A Zanu PF legislator, working closely with the Constitution Parliament Committee (Copac), told the Zimbabwe Independent yesterday that currently there was no adequate funding for the outreach programme, which was supposed to start immediately after the training workshop.
Members of the teams were supposed to be put into groups and allocated areas that they would cover at the end of the workshop on Wednesday but were told to wait until end of next week for the notification.
The legislator, who asked not to be named, said Copac was still to import computers and recorders from South Africa and that process, if funds were made available would take at least two weeks.
He said they also needed fuel for the 300 vehicles that would be used by outreach teams and money for allowances.
The committee, the legislator said, only managed to secure funding for the media campaigns this week from the United Nations Development Programme.
“A team met UNDP yesterday (Wednesday) seeking funding for the outreach programme. UNDP said they would assist with funds for the media campaigns,” he said.
But the problem was that there was no money for the outreach teams to be sent out.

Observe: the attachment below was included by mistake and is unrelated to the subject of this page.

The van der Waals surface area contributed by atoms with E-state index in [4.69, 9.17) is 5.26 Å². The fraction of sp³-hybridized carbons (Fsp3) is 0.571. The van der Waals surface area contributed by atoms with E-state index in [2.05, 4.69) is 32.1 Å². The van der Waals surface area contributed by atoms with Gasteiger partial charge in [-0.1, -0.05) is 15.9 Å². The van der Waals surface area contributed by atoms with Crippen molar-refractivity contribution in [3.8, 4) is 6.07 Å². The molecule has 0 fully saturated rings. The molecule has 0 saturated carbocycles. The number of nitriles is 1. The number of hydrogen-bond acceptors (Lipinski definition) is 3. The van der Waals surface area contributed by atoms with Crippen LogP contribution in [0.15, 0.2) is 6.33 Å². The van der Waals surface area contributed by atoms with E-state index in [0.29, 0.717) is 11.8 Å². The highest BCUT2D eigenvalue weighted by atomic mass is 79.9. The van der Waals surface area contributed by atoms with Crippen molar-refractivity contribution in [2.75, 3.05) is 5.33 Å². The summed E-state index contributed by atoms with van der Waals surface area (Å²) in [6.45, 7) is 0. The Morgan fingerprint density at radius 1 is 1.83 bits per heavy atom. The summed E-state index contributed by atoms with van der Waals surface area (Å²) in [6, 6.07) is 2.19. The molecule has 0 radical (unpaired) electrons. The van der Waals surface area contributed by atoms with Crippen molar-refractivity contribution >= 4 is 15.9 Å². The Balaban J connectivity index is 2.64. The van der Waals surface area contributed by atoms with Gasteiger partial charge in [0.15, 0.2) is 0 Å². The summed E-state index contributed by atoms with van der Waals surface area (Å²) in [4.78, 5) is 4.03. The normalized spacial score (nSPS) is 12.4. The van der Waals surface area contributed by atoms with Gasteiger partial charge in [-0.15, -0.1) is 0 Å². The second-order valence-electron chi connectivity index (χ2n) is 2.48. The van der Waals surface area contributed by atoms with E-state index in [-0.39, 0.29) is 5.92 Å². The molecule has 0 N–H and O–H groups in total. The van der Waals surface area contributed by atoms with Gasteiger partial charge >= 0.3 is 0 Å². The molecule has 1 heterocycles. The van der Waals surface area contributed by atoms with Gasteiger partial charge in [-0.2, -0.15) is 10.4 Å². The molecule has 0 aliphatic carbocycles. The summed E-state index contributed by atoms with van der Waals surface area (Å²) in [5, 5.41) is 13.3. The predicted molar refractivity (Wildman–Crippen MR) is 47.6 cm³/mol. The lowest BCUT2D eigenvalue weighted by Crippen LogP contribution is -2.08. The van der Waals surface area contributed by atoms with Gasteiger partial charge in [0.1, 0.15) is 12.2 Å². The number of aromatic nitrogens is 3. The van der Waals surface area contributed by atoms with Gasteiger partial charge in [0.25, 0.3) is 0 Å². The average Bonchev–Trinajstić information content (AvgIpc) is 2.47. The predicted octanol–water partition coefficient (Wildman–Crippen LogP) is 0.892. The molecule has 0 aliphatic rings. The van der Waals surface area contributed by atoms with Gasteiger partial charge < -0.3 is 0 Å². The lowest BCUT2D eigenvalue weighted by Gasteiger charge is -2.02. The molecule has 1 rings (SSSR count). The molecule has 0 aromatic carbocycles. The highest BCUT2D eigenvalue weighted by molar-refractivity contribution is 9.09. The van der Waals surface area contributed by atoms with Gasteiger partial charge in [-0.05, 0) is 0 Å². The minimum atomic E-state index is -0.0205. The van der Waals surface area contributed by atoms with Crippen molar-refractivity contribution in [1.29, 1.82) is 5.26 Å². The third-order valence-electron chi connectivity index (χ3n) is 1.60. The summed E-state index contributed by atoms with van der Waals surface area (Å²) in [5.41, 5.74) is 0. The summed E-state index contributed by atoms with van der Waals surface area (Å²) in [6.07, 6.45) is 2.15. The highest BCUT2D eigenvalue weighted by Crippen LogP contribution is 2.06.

“Giving that timetable was just politicking because we didn’t have funds. I think we will have to wait for about two weeks before teams are sent out.”
“The legislator said the issue of whether to use civil servants as rapporteurs is still contentious and might have to be brought before the three principals, President Robert Mugabe, Prime Minister Morgan Tsvangirai and his deputy Professor Arthur Mutambara for determination. “We have a teething problem, of who should be the rapporteurs. We (Zanu PF) are saying let’s use civil servants but the MDC is opposed to this saying that they are Zanu PF and they want us to employ Ordinary Level or Advanced Level or college graduates to be rapporteurs. We are saying those are too young and don’t understand the process,” he said.